According to an international group of scientists, it is greatly improbable that SARS-CoV-2 is a danger to food safety.

The International Commission for Microbiological Specifications of Foods (ICMSF) is a NGO and a spectator to Codex Alimentarius.  Its chairman is Martin Cole and other members Darrell W. Donahue and Lucia Anelich, and consultants Robert Buchanan and Jeffrey M. Farber.

The view point covers the coronavirus, also called SARS-CoV-2, which causes a disease known as COVID-19.  ICMSF revealed technical and scientific awareness considering it pertinent for professionals involved in the food supply chain and governments looking after the food safety.

Members of ICMSF affirm that consumption of SARS-CoV-2 will result in illness is highly improbable since there is no registered proof that food is a possible source or mode for transmission.  Experts believe that it is crucial that one differentiates a hazard from a risk, i.e., the presence of an infectious agent on food does not always lead to an infection.

World Health Organization and Food and Agriculture Organization released COVID-19 food safety guidance in April 2020 for businesses and published one more document with suggestions beneficial for food authorities.

ICMSF experts stated that SARS-CoV-2 should not be thought of as a food safety hazard since such a hazard enters into the body via the gastrointestinal tract and can infect organs and tissues elsewhere in the body. Scientists gave the instance of the hepatitis A virus, which paves way into the bloodstream and causes foodborne disease, eventually infecting the liver.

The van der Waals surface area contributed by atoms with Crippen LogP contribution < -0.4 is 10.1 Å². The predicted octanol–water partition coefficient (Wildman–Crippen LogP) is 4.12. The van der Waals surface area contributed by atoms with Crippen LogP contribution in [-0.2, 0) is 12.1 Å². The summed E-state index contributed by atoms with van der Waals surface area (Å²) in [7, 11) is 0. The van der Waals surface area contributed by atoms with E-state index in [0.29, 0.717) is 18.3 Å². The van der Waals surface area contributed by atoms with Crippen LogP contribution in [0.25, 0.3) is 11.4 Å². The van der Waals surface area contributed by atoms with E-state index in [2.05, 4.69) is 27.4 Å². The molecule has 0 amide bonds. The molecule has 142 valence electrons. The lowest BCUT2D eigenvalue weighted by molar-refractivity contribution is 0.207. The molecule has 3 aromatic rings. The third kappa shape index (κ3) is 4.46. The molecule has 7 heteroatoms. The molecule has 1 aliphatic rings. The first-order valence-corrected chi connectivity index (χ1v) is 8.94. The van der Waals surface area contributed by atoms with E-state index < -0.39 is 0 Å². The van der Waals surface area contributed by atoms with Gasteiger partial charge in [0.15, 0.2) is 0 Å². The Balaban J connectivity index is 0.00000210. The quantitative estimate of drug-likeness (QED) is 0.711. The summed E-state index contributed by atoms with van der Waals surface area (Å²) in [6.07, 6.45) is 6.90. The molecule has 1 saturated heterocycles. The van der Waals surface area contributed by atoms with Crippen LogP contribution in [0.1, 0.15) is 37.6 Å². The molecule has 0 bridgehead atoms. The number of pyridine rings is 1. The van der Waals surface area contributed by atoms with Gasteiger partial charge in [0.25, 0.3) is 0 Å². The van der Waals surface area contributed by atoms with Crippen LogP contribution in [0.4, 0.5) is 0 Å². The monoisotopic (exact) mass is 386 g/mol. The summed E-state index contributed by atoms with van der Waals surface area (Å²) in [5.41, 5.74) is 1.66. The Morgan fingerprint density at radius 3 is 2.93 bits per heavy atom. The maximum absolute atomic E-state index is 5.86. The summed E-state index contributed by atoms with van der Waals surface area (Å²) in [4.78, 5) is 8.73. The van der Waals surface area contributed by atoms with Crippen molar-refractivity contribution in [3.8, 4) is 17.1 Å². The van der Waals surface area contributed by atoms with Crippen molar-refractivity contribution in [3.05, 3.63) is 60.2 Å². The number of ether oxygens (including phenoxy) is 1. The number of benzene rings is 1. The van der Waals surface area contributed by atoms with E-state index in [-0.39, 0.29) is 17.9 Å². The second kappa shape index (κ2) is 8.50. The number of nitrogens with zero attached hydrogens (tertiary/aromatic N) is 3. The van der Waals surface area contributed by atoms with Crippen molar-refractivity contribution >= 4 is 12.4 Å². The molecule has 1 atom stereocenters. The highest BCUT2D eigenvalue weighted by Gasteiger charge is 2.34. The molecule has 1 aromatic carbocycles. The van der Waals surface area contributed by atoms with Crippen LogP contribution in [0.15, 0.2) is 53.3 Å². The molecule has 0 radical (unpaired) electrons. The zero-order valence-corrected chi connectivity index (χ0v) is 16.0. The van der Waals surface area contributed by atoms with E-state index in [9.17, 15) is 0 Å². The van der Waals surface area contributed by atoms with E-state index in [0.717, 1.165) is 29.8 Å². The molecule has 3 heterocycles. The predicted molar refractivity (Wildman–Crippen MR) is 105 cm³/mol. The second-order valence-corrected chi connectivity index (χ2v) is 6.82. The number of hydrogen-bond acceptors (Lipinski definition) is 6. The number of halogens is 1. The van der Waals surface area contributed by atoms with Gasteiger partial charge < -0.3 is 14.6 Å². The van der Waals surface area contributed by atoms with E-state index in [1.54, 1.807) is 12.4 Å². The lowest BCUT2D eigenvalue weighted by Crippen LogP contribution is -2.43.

ICMSF does not advise analysis of food by-products or food environmental areas for the SARS-CoV-2 virus.  Since SARS-CoV-2 is not risky to food safety, systematic sampling and testing for the virus is of no use.  Possibilities of uncertainties and incompatibilities regarding expected outcomes of the analysis (RNA detection only), sampling ideas and further corrective measures do not seem fruitful.

No proof has been found acclaiming that food, food packaging or food handling is serving as a mode for transmission of the virus although billions of packaged meals are being handled or consumed since the outbreak of the COVID-19.

It has been declared that few reports has been published affirming detection of SARS-CoV-2 virus on food ingredients, products and packaging materials but multiplication of viruses in foods is not feasible.

In most of the cases, such reports are not reliable as to how and in what amount the virus was found, and whether the virus was potential of causing infections.  Mainly gene-based procedures are used to determine the presence of viruses which shows the presence of RNA of the virus. They reveal that a threat to human health may be present.  But, they don’t confirm the actual hazard present due to a viable virus which may be risky to human health through ingestion or food handling.  Viability of viruses present on food items decreases with time.


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